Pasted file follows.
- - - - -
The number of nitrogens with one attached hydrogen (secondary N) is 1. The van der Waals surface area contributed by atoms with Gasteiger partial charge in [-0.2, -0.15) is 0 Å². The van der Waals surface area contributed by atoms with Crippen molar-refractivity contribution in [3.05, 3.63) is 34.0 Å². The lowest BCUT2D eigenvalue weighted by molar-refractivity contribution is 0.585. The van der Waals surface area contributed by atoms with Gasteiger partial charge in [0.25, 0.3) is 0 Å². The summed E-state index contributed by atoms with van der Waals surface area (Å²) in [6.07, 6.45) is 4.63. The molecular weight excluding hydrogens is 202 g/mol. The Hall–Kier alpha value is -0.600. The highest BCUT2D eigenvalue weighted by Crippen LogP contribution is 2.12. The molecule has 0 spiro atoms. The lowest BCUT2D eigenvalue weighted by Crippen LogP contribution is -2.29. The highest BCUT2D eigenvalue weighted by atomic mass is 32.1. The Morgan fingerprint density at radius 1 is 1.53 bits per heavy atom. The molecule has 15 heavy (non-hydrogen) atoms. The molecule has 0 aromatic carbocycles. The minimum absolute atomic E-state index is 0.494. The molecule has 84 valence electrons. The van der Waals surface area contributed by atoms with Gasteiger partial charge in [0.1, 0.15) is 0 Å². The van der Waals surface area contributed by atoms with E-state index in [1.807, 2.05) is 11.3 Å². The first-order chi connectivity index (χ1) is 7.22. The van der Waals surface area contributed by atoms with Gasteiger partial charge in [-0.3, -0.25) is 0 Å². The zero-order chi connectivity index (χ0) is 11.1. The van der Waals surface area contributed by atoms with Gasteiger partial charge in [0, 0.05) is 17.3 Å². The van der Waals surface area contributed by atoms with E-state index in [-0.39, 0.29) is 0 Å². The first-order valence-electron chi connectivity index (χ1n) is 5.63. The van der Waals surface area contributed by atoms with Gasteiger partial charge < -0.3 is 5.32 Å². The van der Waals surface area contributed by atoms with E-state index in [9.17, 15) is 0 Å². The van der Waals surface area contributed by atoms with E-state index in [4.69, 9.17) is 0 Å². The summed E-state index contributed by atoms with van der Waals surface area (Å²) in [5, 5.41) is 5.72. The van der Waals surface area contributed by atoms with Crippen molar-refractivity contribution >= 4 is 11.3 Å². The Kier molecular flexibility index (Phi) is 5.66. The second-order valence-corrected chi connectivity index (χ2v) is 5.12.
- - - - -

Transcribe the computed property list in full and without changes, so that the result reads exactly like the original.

The number of nitrogens with one attached hydrogen (secondary N) is 1. The van der Waals surface area contributed by atoms with Gasteiger partial charge in [-0.2, -0.15) is 0 Å². The van der Waals surface area contributed by atoms with Crippen molar-refractivity contribution in [3.05, 3.63) is 34.0 Å². The lowest BCUT2D eigenvalue weighted by molar-refractivity contribution is 0.585. The van der Waals surface area contributed by atoms with Gasteiger partial charge in [0.25, 0.3) is 0 Å². The summed E-state index contributed by atoms with van der Waals surface area (Å²) in [6.07, 6.45) is 4.63. The molecular weight excluding hydrogens is 202 g/mol. The Hall–Kier alpha value is -0.600. The highest BCUT2D eigenvalue weighted by Crippen LogP contribution is 2.12. The molecule has 0 spiro atoms. The lowest BCUT2D eigenvalue weighted by Crippen LogP contribution is -2.29. The highest BCUT2D eigenvalue weighted by atomic mass is 32.1. The Morgan fingerprint density at radius 1 is 1.53 bits per heavy atom. The molecule has 15 heavy (non-hydrogen) atoms. The molecule has 0 aromatic carbocycles. The minimum absolute atomic E-state index is 0.494. The molecule has 84 valence electrons. The van der Waals surface area contributed by atoms with Gasteiger partial charge in [0.1, 0.15) is 0 Å². The van der Waals surface area contributed by atoms with E-state index in [1.807, 2.05) is 11.3 Å². The first-order chi connectivity index (χ1) is 7.22. The van der Waals surface area contributed by atoms with Gasteiger partial charge in [-0.3, -0.25) is 0 Å². The zero-order chi connectivity index (χ0) is 11.1. The van der Waals surface area contributed by atoms with Gasteiger partial charge in [0, 0.05) is 17.3 Å². The van der Waals surface area contributed by atoms with E-state index in [-0.39, 0.29) is 0 Å². The first-order valence-electron chi connectivity index (χ1n) is 5.63. The van der Waals surface area contributed by atoms with Gasteiger partial charge < -0.3 is 5.32 Å². The van der Waals surface area contributed by atoms with E-state index in [9.17, 15) is 0 Å². The van der Waals surface area contributed by atoms with E-state index in [4.69, 9.17) is 0 Å². The summed E-state index contributed by atoms with van der Waals surface area (Å²) in [5, 5.41) is 5.72. The van der Waals surface area contributed by atoms with Crippen molar-refractivity contribution >= 4 is 11.3 Å². The Kier molecular flexibility index (Phi) is 5.66. The second-order valence-corrected chi connectivity index (χ2v) is 5.12.